"Most Powerful Pages on the Planet"
November 24, 2008
Volume 1 - No.29
Darwin Campbell, Executive Publisher
A Bi-Weekly Publication
March for Paris Justice Rich with
Civil Rights Spirit
Days of Small County Texas-Cowboy Justice Numbered
Silence never won rights. They are not handed down from above; they are forced by pressures from below. ~Roger Baldwin
PARIS-It was the shot heard across two Texas counties as Texas activists and Civil Rights workers sent a strong message that the days of hangman noose, small county justice are over.
The protest surrounding the dragging death of Brandon McClellan has breathed life into a new movement that promises to spread like wildfire into every oppressed African-American neighborhood and community suffering from decades of intimidation, trumped up charges and justice practices that have railroaded thousands of Black Texans into prison.
Lamar County and Red River County rallies demonstrate the real power that the people possess when organized and united for change.
In Paris, fighting for justice in Brandon McClelland’s case and helping a family find peace after his murder sounded the trumpet that shined light on greater criminal justice abuses and other injustices occurring in that county.
The New Black Panther Party, Concerned Citizens for Racial Equality and Irving activist and NAACP founder Anthony Bond, Pastor Fred Stovall and the Tarrant County Local Organizing Committee (L.O.C.) and others in the fight for Paris justice can be proud that they have set a courageous blueprint for success that many African-Americans across Texas can use to bring change to their communities.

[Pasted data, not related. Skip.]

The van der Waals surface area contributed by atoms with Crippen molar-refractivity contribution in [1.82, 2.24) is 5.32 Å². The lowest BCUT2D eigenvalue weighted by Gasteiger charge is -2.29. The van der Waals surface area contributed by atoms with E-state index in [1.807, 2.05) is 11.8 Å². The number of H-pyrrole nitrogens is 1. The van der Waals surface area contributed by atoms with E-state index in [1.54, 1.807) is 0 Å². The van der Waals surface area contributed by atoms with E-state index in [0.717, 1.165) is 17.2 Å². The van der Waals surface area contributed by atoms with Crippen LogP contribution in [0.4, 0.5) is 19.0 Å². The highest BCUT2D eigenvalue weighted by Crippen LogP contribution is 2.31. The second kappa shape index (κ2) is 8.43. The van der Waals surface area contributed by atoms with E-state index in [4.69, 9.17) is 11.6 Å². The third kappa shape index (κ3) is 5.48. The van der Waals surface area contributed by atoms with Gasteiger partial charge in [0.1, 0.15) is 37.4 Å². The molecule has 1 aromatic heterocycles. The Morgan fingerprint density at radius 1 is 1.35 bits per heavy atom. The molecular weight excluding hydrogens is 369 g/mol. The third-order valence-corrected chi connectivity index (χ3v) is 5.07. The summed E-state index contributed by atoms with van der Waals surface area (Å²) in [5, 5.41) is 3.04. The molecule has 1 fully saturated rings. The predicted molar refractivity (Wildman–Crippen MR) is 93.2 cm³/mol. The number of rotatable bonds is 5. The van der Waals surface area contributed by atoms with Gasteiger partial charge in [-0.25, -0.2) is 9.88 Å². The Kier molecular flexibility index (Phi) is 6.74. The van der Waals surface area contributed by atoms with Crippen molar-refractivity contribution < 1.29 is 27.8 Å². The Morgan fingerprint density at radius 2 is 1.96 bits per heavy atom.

Their courageous movement went on despite opposition, nay-Sayers, non-supporters and bystanders who criticized, analyzed and questioned their tactics and will to get to the bottom of the truth.
Their will was undaunted in the face of sell-out pastors who ran for cover under the veils of the establishment who welcomed their rhetoric and used them to cloud the real issues of truth, hate and racism.
Their struggle and marches against injustice, hate and racism are a tribute to those who started, fought and taught us how to fight for righteousness.
Their voices ringing across the courtyards in Lamar and Red River are remembering the bold tenets that helped to bring freedom and equality to the forefront in America.
LEST WE FORGET
In Montgomery, Ala., it took NAACP member Rosa Parks in 1955 to refuse to give up her seat at the front of the "colored section" of a bus to a white passenger, defying a southern custom of the time. In response to her arrest the Montgomery black community launches a bus boycott, which will last for more than a year, until the buses are desegregated Dec. 21, 1956. As newly elected president of the Montgomery Improvement Association (MIA), Reverend Martin Luther King, Jr., is instrumental in leading the successful boycott.